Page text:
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British Columbia Visa applications from Chinese tourists down since Meng arrest

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Applications from Chinese tourists wanting 10-year visas to visit Canada were down by almost half this January compared with last, with immigration industry insiders pinning the drop in large part to the continuing political fallout from Huawei executive Meng Wanzhou’s arrest.

The number of applications for Chinese visitor visas in January and February of this year were 19,668 and 16,721, respectively, well below the numbers from one year earlier, when 36,406 and 23,108 applications were recorded, according to statistics collected by Immigration, Refugees and Citizenship Canada.

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Total applications from all other countries remained within the normal cumulative range of the past several years, according to the data.

Ms. Meng, Huawei’s chief financial officer, was arrested on Dec. 1 at Vancouver International Airport, sparking one of the worst crises in Canada-China relations in decades as the United States seeks her extradition on fraud charges.

By comparison to the numbers in January of this year, last December was the second-busiest month in the past two years for Chinese visitor visa applications, with 81,652 in total.

While over the past four years fewer Chinese tourists typically have applied during the first few months of the year, Alexander Ning, a Richmond, B.C.-based notary public and immigration consultant, said these lower numbers show the Chinese government-sponsored campaign warning people not to go to Canada has been effective and is blurring the perception of what has always been an attractive tourist destination.

“Canada has a negative image attached to it,” Mr. Ning said. Another factor, he added, is that Chinese people have less money to spend now that their economy is weakening.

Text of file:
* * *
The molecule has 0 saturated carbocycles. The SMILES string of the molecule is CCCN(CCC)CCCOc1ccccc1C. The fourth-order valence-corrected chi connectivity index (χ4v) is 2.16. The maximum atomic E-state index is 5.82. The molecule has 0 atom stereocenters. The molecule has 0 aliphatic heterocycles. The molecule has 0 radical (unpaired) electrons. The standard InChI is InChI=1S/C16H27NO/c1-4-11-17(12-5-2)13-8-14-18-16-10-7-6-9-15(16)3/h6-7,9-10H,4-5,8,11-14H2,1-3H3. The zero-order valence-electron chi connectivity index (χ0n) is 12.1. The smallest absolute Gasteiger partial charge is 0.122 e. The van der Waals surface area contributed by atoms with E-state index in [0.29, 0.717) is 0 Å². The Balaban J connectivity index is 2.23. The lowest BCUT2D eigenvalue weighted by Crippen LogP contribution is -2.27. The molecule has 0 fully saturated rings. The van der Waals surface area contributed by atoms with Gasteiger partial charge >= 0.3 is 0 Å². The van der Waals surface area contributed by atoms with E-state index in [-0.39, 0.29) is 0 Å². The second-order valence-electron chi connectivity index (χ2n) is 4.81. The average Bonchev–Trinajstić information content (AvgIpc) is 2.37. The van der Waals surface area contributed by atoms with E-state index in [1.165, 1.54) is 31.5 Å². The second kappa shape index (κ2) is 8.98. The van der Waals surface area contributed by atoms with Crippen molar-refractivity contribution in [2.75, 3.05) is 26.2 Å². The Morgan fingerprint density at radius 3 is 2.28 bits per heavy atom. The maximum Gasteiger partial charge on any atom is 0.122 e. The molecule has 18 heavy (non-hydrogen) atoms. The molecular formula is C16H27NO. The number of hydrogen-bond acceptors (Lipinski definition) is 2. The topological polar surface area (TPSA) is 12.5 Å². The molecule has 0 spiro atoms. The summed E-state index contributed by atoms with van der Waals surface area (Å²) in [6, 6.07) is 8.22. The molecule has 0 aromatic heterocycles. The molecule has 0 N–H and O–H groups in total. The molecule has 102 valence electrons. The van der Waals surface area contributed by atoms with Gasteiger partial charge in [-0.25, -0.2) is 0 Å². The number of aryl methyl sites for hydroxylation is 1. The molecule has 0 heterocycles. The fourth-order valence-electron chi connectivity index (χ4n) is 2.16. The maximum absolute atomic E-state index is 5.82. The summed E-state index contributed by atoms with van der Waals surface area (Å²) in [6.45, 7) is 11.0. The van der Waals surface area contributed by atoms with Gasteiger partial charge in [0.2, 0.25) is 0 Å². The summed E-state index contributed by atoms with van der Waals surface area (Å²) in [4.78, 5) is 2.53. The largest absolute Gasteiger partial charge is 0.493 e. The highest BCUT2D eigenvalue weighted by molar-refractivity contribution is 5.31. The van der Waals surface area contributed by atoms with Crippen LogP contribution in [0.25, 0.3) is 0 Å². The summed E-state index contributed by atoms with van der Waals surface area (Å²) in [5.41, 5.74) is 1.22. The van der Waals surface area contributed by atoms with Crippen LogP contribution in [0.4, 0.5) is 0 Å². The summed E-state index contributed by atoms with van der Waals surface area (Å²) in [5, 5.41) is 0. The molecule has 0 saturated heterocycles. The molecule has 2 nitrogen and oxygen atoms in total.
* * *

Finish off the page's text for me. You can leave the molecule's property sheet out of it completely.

In mid-January, the Chinese government issued a travel advisory to its citizens warning them to “fully assess the risks” they might face if they go to Canada, where a “Chinese citizen” (Ms. Meng) was detained.

Chinese tourist visa applications trended upward after that, but April’s number hit 46,646, three-quarters of the roughly 60,000 applications received that same month in each of the past three years.

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“If you live in China all your life you get used to their system, you don’t understand that in Canada we don’t grab other nationals just as a retaliation measure,” Mr. Ning said.

After Ms. Meng’s arrest, Chinese authorities detained two Canadians – Michael Kovrig and Michael Spavor, both accused of endangering Chinese national security – and sentenced a third, Robert Schellenberg, to death after a single-day retrial on drug-trafficking charges.

Yin Yin, a Burnaby, B.C.-based immigration consultant, said this messaging from the Chinese government seems to have affected the flow of visitors.

“They think Canada is not a safe country to visit because of the Meng Wanzhou issue,” Ms. Yin said. “There is no other issue that happened, so that might be the main reason.”

Ms. Yin’s agency, which secures student visas for young Chinese people and often helps their parents get visitor visas, said the political dispute, as well as competition from unlicensed consultants, has led to a drop of 10 per cent to 15 per cent in clients.

Rémi Larivière, a spokesman for Global Affairs Canada, said in an e-mailed statement that the department does not know why applications fell this year so dramatically, but added that January and February have usually seen the lowest level of this activity over the past several years. Mr. Larivière also said that the significant bump in applications last December was likely because of new rules effective at the end of that month (Dec. 31) forcing visitors from across Asia and the Americas to submit their fingerprints and photos when applying for most kinds of visas.

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Total visa applications from around the rest of the world did not experience the same bump during that period, and numbers during the first half of this year remained only slightly lower when compared with the same period over the past three years.

Mr. Larivière added that in 2018, Chinese citizens received nearly 592,000 visas to visit Canada, an increase of a little more than 8 per cent from the year before.

With a report from Tom Cardoso

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